Sunday, 18 November 2012
Sweeney Todd: The Demon Barber of Fleet Street (2007)
“My elixir is piss???!!! Who says this?”
Little Shop of Horrors recently too, mind: perhaps my attitude to musicals is becoming more open-minded. I certainly enjoyed this one, although of course I have no idea how faithful it was to Tim Burton’s original.
This is a Tim Burton film, so obviously it stars Johnny Depp, complete with cockney accent, and the missus, Helena Bonham Carter, who is by far the sexiest of all of H.H. Asquith’s descendents. Both are, obviously, superb. The whole look of the film is exactly what you’d expect from a Tim Burton film, with all the brilliance thereof, and this style works wonderfully here. It’s usually twilight, with muted, pastel, pre-Raphaelite colours working well as a limited palette. Only the flashbacks, depicting a time of happiness, are brightly coloured. The dark visuals serve to evoke a wonderfully gothic and dark Victorian London, and yet there’s beauty in the darkness; it’s never depressing. It’s a perfect marriage between the visuals and the wonderfully dark humour of the story and the songs.
Yes, I enjoyed this as a musical. The songs were fantastic. Perhaps I’ll be converted. You can certainly expect the third review after this one to be another great musical, I can tell you for certain. After that long hiatus I have quite a backlog…
Alan Rickman is superb as a baddie, which will surprise no one, and gets some gloriously moustache-twirling lines (I love the scene where he sentences a little boy to hang, which by the rules of all drama means he need to die horribly as punishment!), although there’s one point where I noticed Stephen Sondheim doesn’t seem to have quite known what a catamite is. It’s something much gayer than implied by the dialogue here…! But the dialogue, and the lyrics, are gloriously witty throughout. All the characters are grotesques, which means we can enjoy their gruesomely blood-spattered demises.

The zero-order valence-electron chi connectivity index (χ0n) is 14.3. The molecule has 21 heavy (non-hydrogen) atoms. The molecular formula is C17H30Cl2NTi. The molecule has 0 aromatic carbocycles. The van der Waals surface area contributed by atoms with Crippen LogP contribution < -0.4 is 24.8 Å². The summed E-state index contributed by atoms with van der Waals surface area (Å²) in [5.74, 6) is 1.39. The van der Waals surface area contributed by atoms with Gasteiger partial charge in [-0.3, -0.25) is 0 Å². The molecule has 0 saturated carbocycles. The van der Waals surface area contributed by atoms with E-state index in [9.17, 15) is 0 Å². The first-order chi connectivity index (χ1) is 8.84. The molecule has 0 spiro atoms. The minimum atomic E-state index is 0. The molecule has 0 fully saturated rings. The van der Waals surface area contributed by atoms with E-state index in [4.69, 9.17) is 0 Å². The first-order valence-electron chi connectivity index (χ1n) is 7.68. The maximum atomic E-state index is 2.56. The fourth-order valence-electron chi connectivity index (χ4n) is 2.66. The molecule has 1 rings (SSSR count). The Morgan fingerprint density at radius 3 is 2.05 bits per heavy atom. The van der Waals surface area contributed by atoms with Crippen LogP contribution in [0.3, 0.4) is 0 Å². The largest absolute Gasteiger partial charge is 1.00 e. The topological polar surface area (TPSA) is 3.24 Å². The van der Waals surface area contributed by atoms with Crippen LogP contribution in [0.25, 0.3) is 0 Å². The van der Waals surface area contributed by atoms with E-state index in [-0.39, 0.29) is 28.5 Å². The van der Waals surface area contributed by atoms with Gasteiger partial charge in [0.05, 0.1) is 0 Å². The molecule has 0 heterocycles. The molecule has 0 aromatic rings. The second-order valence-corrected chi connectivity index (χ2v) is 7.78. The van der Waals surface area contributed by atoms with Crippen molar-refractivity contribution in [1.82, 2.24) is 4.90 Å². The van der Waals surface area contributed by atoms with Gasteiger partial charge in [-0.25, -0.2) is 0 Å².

The best character, though, it Mrs Lovett, that gloriously scatter-brained cannibal, whose demise is the most wonderfully gory of them all. Bonham Carter is magnificent, and has superb chemistry with Depp. I love the fantasy sequences depicting both characters in a cottage by the seaside, with poor Sweeney Todd looking thoroughly miserable!!!
The ending is a bit predictable, but it’s supposed to be: the mysterious old woman turning out to be the protagonist’s wife is one of the most clichéd of all the many tropes of the Victorian novel. The Judge finally gets to die, after much teasing, and the spurting of the blood goes on and on, gloriously. We end with gallons of blood flowing and yet, somehow, it’s all very romantic.
Enormous fun. If you’re partial to a Tim Burton film but not too keen on musicals, like myself, give this a chance.